Catherine David on Aref El Rayess
A major player on the Lebanese cultural scene between the 1960s and 1980s, Aref El Rayess remains largely unknown, with a relative eclipse following his death. His absence from the international radars is partially due to the complexity of the man and his work, but is also linked to the very specific conditions in which he trained (between Lebanon, Senegal, France, Italy and the US) and visibility (and invisibility).
In its paradoxes and in its singularity, with flashing breakthroughs and dim impasses, the oeuvre of Aref El Rayess is an exemplary, uncompromising, modern journey. It is the result of the “inner requirement” of a worried subject, observant and mindful of the political, social and cultural crises of his time, rather than the "isms" and sequences expected of the modern canon.
Precocious and largely self-taught, extremely gifted, not very disciplined, amused observer, often caustic, he was fascinated during his adolescence by untimely yet vital impressions from Africa, which will follow him his whole life. His formal path, and his oeuvre, are declined in cycles, reiterations and reminiscences, and in various mediums which he will privilege in turn (drawing, engraving, painting, sculpture, collage). This original and contrasting journey echoes that of many modern artists who have worked on the outskirts of the self-proclaimed centers of Euro-American modern art, and in restrained conditions of exhibition and exposure.
In many ways, El Rayess' work is that of a seismograph recording the thwarted desires and hopes of an era, through clearly heterogeneous formal inventions, testifying to an extremely free outlook on art and modern world: from sketches, landscapes and portraits of Senegal to allegories of rebellions and war, from abstract Flying Carpets to political collages, memories of his friend Kamal Joumblatt to text-drawings imbued with a 'cosmic' spirituality freed from any sectarian reference.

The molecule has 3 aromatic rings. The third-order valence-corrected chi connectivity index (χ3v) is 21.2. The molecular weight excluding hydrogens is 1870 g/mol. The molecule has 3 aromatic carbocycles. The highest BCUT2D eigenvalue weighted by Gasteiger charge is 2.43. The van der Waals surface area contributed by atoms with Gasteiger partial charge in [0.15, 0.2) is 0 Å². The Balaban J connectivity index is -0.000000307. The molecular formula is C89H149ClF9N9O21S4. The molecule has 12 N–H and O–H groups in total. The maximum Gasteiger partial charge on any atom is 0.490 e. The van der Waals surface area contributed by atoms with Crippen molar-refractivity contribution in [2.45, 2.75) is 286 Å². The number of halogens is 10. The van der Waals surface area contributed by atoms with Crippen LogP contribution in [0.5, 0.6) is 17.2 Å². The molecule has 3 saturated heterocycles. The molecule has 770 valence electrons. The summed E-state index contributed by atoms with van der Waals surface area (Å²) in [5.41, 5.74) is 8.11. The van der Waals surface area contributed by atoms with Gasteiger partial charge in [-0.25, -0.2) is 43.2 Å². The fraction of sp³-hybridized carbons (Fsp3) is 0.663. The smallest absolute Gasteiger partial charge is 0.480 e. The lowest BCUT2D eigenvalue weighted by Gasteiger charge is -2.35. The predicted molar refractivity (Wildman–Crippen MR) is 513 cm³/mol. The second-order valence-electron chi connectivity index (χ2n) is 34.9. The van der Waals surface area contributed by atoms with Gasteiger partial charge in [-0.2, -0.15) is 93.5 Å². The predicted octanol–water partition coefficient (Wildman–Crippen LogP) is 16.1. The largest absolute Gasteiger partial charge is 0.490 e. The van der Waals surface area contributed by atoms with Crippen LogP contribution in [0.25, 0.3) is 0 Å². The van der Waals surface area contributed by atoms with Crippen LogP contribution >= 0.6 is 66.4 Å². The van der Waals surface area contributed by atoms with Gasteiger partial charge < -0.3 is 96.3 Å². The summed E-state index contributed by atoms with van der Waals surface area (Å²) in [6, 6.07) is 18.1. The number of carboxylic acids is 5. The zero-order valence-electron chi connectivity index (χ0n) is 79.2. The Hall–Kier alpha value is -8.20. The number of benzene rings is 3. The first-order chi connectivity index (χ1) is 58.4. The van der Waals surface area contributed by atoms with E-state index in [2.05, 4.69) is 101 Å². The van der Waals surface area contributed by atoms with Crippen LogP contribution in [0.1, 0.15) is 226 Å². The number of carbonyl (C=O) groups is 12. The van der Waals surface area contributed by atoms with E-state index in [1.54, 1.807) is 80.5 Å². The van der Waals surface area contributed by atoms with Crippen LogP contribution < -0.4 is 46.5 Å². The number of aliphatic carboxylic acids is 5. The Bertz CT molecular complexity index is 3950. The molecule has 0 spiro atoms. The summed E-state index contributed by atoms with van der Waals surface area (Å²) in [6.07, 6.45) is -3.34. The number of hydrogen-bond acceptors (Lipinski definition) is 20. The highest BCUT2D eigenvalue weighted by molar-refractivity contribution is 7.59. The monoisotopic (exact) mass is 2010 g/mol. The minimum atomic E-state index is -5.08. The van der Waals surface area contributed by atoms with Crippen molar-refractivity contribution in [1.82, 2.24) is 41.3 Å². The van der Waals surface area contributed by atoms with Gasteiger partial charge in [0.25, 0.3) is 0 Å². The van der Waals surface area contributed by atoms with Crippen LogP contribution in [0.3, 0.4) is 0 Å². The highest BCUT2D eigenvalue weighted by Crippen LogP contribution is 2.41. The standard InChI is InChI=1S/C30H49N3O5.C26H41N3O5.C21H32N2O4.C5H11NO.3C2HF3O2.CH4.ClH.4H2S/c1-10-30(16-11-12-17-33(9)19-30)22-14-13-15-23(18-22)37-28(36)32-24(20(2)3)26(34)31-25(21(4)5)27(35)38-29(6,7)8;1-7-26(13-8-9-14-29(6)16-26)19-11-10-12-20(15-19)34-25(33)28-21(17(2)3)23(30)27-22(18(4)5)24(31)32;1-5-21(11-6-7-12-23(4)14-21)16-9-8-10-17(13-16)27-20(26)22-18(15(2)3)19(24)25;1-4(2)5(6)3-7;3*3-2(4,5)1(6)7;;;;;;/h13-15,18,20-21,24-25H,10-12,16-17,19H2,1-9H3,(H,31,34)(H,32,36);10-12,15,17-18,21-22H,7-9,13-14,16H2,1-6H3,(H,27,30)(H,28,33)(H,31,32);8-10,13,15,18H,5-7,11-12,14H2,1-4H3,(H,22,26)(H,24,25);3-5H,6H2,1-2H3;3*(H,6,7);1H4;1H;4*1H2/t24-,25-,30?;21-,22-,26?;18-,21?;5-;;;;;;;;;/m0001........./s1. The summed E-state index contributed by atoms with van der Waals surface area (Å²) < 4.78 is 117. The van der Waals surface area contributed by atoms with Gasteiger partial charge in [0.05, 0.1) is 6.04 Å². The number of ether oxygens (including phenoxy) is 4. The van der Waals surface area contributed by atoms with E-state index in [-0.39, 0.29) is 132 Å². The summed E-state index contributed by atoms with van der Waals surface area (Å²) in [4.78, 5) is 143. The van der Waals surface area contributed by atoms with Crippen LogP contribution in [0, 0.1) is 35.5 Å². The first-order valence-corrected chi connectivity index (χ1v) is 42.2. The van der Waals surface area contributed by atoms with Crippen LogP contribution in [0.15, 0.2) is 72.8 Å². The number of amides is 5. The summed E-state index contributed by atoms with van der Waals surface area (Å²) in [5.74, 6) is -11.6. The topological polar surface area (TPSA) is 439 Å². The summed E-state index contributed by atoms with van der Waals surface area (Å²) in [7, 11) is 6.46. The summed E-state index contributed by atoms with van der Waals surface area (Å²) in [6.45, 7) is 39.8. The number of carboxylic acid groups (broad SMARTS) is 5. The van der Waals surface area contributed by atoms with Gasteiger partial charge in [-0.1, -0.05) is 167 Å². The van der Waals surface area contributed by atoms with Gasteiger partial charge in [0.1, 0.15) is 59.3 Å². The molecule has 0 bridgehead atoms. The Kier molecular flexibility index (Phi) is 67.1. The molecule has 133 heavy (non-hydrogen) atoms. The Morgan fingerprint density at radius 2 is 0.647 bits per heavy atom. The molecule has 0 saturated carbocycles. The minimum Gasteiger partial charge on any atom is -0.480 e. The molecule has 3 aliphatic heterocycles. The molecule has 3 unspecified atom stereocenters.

This first monographic presentation, produced in difficult circumstances, and at a time when the archive of the artist is still being organized and explored, without a scientific team and with entire sections of the his career still to be processed and analyzed (not to mention the research to be carried out in the different countries where he has stayed and worked) should be considered as the 'stage zero' of the exhibition, which will be presented in its expanded version in several museums in 2022-2023.
Here, the presentation follows a rough chronology, displaying several key moments of the artist's work: the training years between Lebanon and Senegal; the abstract materialist works produced in Italy (some of which were presented at Galerie la Licorne in Beirut in 1963); the more 'political' paintings with the works inspired by the Algerian War of Independence, the liberation struggles of the 'Third World' but also of African-Americans, and the war in Lebanon (paintings and series of drawings from the publication Road to Peace); the Deserts painted during his stay in Saudi Arabia; and a set of Collages.
For reasons which relate to the limited space of the gallery but also to the current state of the works and the necessary restorations before presentation, some important series might be missing in this first presentation: justice is not done, among others, to the exceptional graphic talent of El Rayess nor to the evolution of his sculptural work.